Basic cable TV networks, USA, TNT, TBS, CNN, all the networks that have full penetration and reach 95pct plus of
cable homes are carried through your cable provider on analog channels. This means they use 6mhz each. 6mhz is the
equivalent of about 38mbs. Thats a lot of bandwidth.
Now common sense might say, why not just switch them to digital and send them using 3mbs for standard definition
and 10mbs for High Definition. Well the problem is that not all homes have digital cable, which means thatif
the networks were willing to give up their 6mhz of spectrum, they wouldnt be able to reach the 50 plus percent of
cable users that dont get digital. Which means that its not going to happen anytime soon. In fact, in response to
this problem, some cable systems are trying to go “pseudo digital” , but thats going to take years and years to
So in a nutshell, at the very point in time when a rapidly growing number of consumers are going to be expecting
programming at the highest possible High Definition bitrate, there isnt enough bandwidth to deliver it.
THats unbelievably good news for the cable and satellite companies and for cable networks like ESPN, HDNet, TNT
and Discovery that have invested in high definition.
As i said earlier, consumers are going to expect more and more High Definition programming. They will be buying
10s of millions of High Definition sets over the next couple years and the more HD content, they get, the more they
Cable and satellite companies are going to have to compete in a high def world. People with high def
sets are going to buy their video content fromproviders who provide the most high def content. Having the 5 or
so broadcast networks that only broadcast in HD 70pct of primetime, plus 2 or 3 cable networks in HD is not going to
So why wouldnt every cable network just switch to broadcasting in High Definition ? For3 reasons;
cost, licensing problems and because a lot of their content is worthless in high definition.
It costs millions of dollars to build or convert a network to High Definition. Given that you can count the number
of independently owned networks on one hand, that means that all the major media companies have multiple
networks that they have to convert.If theyown a news network.. The cost is enormous. Thats a sunk
cost that cant be recaptured.
What makes a program worthless in High Definition ? If it was shot or mastered on tape.Shows fromthe
1980s, 1990s, and even some shows today, are shot using standard definition tape. Other shows and movies were shot
using film, (which is high resolution and can be nicely converted to HD), but were edited and had special effects
added using tape as the master format. Why is it worthless ? Because standard definition video doesnt have
enough resolution to look good inhigh definition. To up convert it to HD would be like upconvertingmusic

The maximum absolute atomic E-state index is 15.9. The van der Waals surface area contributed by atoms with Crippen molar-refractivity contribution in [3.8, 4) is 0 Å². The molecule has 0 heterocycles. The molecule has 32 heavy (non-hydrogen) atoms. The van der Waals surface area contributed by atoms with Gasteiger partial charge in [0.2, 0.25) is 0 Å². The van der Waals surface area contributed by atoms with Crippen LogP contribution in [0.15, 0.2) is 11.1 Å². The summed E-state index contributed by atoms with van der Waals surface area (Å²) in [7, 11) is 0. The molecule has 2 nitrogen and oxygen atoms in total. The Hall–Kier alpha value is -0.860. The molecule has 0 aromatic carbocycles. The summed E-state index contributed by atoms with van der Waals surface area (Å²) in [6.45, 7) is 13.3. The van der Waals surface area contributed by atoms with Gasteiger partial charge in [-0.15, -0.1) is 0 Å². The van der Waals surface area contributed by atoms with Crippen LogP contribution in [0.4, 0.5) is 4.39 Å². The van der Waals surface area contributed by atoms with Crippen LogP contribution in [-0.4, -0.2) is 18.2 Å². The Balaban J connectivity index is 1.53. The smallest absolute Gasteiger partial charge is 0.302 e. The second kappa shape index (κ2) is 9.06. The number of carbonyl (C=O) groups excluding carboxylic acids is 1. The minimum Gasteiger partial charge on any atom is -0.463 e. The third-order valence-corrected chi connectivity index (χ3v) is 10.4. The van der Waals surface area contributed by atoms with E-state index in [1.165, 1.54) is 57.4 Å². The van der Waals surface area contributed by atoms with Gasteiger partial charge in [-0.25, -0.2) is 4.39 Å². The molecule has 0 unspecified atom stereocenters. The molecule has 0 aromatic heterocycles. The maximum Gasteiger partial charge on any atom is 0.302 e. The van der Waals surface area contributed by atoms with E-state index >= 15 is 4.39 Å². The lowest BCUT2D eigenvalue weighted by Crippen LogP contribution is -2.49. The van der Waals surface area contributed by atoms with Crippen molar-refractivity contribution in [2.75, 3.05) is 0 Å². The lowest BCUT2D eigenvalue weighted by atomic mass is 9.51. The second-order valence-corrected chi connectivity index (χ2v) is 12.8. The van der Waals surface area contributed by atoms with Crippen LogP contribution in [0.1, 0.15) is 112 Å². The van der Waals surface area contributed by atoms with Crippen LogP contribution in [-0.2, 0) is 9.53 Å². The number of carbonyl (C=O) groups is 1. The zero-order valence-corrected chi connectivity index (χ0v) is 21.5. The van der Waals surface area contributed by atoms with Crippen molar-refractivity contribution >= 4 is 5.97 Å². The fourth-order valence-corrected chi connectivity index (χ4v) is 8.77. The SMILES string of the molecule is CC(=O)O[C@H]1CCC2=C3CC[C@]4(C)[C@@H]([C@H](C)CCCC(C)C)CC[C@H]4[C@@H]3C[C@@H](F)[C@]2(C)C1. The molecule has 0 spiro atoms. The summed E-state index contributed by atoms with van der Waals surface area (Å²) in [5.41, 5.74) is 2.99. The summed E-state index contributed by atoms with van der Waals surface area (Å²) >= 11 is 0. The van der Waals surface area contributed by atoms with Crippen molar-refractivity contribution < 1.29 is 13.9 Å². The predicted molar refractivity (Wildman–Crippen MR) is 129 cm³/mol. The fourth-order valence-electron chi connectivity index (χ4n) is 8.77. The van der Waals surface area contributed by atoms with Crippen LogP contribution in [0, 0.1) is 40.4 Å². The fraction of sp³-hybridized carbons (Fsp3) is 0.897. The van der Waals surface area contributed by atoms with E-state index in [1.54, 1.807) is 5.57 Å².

frommono to 5.1Surround Sound. You can fake it and improve it a little, but when compared to music
captured in Surround Sound or even stereo, its obviously inferior.
If you go through the schedules of many cable networks, some are made up completely or substantially of shows shot
or mastered on tape. The networks that are full of music videos from the past 20 years. Networks with comedies from
the 1980s and 90s. Science Fiction created for syndicated TV (Most primetime scifi was shot on Film and then
HD). THere is nothing their owners or licensors can do to make them look good in HD. I dont
think they will even try. Which in turn means we are going to see some of those cable networks that are dependent on
these shows just disappear.
Then there is the cost of converting shows that can look good in HDinto High Definition quality. There are
two ways to convert programs that were not created in High Definition into high definition content.
The cheapest is called upconverting. Quick and easy, a standard defintion master tape of a show is
just run through some software which tries to create pixels and resolution that are not there through and render out
a higher resolution version . The problem is that it looks like crap once its converted. The only reason
is still exists is that some current networks that are broadcasting in High Definition dont feel the need to spend
the money to do it right. Probably because they dont think the audience size is big enough. Personally, I
think they are killing their brand equity with HD viewers. The difference in quality is obvious.The recurring
comment I hear is “whats wrong with XYZ show on XYZ network it doesnt look near as good as HDNet” So for that reason,
I hope they continue upconverting content although they are making a huge mistake doing so.
The more expensive option is for shows that are shot on film, to go back to the master elements, clean them
upand telecine themto high definition. From there they can be touched up even further to look really
good. Unfortunately its not cheap. The cost can start at 20k for a movie and go up from there. The good news is that
this is happening more and more because some smarter content companies are preparing for converting to HD and because
they realize the same HD version can be used as a master to sell a DVD today, and an HD version of that DVD in the
But not all the networks can afford to pay the cost to convert. If they licensed 100 eps of a single show that was
shot on film, at 10k per hour minimum, thats 1mm dollars for a single show ! Mutliply that by all the shows and all
the episodes involved , and it can turn into millions of dollars per network.